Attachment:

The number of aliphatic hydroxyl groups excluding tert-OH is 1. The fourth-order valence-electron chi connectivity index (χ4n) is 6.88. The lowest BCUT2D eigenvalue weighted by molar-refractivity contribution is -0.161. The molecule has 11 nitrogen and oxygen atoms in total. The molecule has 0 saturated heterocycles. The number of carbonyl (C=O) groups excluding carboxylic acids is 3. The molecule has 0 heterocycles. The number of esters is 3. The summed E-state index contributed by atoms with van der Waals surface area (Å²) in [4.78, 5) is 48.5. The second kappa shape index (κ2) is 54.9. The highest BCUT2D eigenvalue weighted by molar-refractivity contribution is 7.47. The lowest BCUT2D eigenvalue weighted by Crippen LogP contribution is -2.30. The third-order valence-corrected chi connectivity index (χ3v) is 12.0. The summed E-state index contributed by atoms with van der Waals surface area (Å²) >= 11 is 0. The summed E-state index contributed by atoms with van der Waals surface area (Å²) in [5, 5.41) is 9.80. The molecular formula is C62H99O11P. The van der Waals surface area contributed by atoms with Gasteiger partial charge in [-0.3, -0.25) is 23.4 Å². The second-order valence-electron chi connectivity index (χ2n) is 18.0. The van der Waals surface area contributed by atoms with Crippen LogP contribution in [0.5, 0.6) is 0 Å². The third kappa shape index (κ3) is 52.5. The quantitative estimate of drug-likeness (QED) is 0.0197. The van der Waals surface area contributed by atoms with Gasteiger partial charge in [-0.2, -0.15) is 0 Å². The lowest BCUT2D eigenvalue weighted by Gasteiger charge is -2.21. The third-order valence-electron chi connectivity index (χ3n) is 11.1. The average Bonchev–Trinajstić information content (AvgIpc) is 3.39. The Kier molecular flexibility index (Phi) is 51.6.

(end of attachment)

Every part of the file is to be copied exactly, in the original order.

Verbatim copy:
The number of aliphatic hydroxyl groups excluding tert-OH is 1. The fourth-order valence-electron chi connectivity index (χ4n) is 6.88. The lowest BCUT2D eigenvalue weighted by molar-refractivity contribution is -0.161. The molecule has 11 nitrogen and oxygen atoms in total. The molecule has 0 saturated heterocycles. The number of carbonyl (C=O) groups excluding carboxylic acids is 3. The molecule has 0 heterocycles. The number of esters is 3. The summed E-state index contributed by atoms with van der Waals surface area (Å²) in [4.78, 5) is 48.5. The second kappa shape index (κ2) is 54.9. The highest BCUT2D eigenvalue weighted by molar-refractivity contribution is 7.47. The lowest BCUT2D eigenvalue weighted by Crippen LogP contribution is -2.30. The third-order valence-corrected chi connectivity index (χ3v) is 12.0. The summed E-state index contributed by atoms with van der Waals surface area (Å²) >= 11 is 0. The summed E-state index contributed by atoms with van der Waals surface area (Å²) in [5, 5.41) is 9.80. The molecular formula is C62H99O11P. The van der Waals surface area contributed by atoms with Gasteiger partial charge in [-0.3, -0.25) is 23.4 Å². The second-order valence-electron chi connectivity index (χ2n) is 18.0. The van der Waals surface area contributed by atoms with Crippen LogP contribution in [0.5, 0.6) is 0 Å². The third kappa shape index (κ3) is 52.5. The quantitative estimate of drug-likeness (QED) is 0.0197. The van der Waals surface area contributed by atoms with Gasteiger partial charge in [-0.2, -0.15) is 0 Å². The lowest BCUT2D eigenvalue weighted by Gasteiger charge is -2.21. The third-order valence-electron chi connectivity index (χ3n) is 11.1. The average Bonchev–Trinajstić information content (AvgIpc) is 3.39. The Kier molecular flexibility index (Phi) is 51.6.